Luke Shuey’s perfect kick sends the Power home and the Eagles onwards

Jay Croucher Columnist

By , Jay Croucher is a Roar Expert

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    Two seasons coming down to one ball drop, one connection, one cool head, is either cruel or magical depending on your allegiance.

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    For those whose allegiance is only to the game, the moment was as perfect as the kick. Luke Shuey won the free kick – which wasn’t a free kick, but in real time didn’t it have to be paid? – and lined up. He chuckled to himself before going into his run-up, a brief and lovely acknowledgement of the absurd gravity of the moment – a year of hard work for two clubs was going to come down to how his boot struck the leather.

    The smile disappeared and then it was business. He looked a touch frightened, because he is a human, but fear always looked like it was losing to determination. He began his run-up, body arched and compact as always, and moved towards the entire Port Adelaide team on the mark.

    The ball drop was perfect, the connection was perfect, and so was the result. It was all so simple – an easy run-up, body weight behind the ball, the kick struck with conviction.

    So often the most intense moments come down to players being able to find and hold onto simplicity and quiet amid the chaos and the noise. Shuey did that, and the kick was never in doubt, and then neither, for the first time all night, was the result.

    It did appear to be heading towards ‘over’, though, a few times. When the Eagles went 31 points up in the second quarter, it seemed like Port had finally revealed themselves to be the pretenders many had pegged them as for much of the year. But the flat track bullies navigated an uphill path, and gradually wrestled back momentum.

    When Port finally took the lead back in the final term, the Eagles looked to be shot. They were gallant, but Port were too relentless, too fast and youthful, with too much quick-twitch athleticism all over the ground for the more lumbering West Coast bodies to handle.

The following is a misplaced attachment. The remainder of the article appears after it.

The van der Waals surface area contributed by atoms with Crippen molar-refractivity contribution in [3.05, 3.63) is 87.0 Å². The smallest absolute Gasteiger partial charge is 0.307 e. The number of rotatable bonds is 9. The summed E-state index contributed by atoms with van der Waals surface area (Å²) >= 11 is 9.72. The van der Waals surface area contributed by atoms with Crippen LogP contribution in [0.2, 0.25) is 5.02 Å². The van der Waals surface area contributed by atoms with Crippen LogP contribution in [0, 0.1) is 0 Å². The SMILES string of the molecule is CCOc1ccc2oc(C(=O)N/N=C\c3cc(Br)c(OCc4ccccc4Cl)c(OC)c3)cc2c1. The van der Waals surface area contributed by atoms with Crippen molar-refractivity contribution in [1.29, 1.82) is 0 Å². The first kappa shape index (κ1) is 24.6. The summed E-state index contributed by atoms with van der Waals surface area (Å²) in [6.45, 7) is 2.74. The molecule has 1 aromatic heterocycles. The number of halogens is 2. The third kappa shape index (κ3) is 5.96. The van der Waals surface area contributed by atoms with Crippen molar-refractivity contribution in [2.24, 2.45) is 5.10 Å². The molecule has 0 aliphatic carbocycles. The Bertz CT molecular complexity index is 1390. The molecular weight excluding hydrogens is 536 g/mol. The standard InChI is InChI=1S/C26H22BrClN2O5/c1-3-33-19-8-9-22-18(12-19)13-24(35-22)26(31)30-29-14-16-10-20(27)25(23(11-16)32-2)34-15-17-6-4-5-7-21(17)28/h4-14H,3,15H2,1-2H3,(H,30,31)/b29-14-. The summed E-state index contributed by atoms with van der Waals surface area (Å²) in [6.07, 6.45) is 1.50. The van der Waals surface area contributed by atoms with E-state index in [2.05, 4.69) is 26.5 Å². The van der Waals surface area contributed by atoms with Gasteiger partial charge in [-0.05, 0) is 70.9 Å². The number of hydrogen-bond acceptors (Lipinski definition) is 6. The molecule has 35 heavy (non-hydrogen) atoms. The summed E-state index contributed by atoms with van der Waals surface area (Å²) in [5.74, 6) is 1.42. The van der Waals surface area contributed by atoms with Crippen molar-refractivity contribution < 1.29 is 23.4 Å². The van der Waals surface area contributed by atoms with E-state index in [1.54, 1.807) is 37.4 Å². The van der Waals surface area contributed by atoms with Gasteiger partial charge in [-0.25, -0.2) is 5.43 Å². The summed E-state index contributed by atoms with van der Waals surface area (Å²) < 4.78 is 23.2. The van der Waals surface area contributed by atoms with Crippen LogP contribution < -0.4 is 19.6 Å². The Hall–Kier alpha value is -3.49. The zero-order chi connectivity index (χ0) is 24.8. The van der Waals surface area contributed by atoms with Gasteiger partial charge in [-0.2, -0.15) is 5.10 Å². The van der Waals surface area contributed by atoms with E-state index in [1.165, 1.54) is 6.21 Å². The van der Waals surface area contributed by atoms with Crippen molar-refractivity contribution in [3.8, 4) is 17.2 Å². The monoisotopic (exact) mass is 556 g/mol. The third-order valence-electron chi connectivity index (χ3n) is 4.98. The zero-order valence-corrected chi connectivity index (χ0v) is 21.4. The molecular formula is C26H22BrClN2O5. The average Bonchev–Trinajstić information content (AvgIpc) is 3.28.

Charlie Dixon Port Adelaide Power AFL 2017

    (Photo by Daniel Kalisz/Getty Images)

    But the Eagles did something that had eluded them for much of the year – they dug deep in a fourth quarter, they grinded, and they eked out just enough scores to keep the game close.

    Eric Mackenzie, pursued by Charlie Dixon (the best player on the ground), kept the Eagles alive with one of the great finals plays, making a beeline for the behind post to keep the scores level in the dying stages. He wore the damage, saved his team, and gave them the hope of extra time.

    The hope appeared to be crushed when Ollie Wines finished off Port’s most magnificent sequence of the night in the first half of extra time. Travis Boak won the ball, dished it to Chad Wingard who lofted it to Robbie Gray as he fell over, and then Gray, while being collected by Sam Mitchell, delivered the handball of the evening, jumping up at full extension and bulleting a no-look over-the-shoulder dart to Wines, who duly finished with a powerful strike from a standing start.

    The lead was then 13 points with only seconds left in extra time’s first half.

    From the restart, though, Lewis Jetta, dominant once regulation expired, won the clearance and drove the Eagles forward for Josh Kennedy – absent until the final stages – to toe-poke a desperate goal which kept the Eagles breathing.

    Kennedy popped up for another in the second period after some grunt work and class from Nathan Vardy, and then the moment was set for Shuey.

    Port will have the whole summer and likely many summers beyond to lament their missed opportunities. Dixon, while exquisite in announcing himself as a true force in the competition, will long have to ponder ‘3.6’. Wingard too, brilliant all season and for much of the night, would surely like a few of his kicks back at the death.

    So too might Mark LeCras and Andrew Gaff, but thanks to Shuey, the regret will remain with their opponents.

    Jay Croucher
    Jay Croucher

    From MSG in New York to the MCG in Melbourne, Jay has spent his adult life travelling the world, indulging in sport and approaching it from the angle of history and pop culture. Follow him on Twitter @CroucherJD

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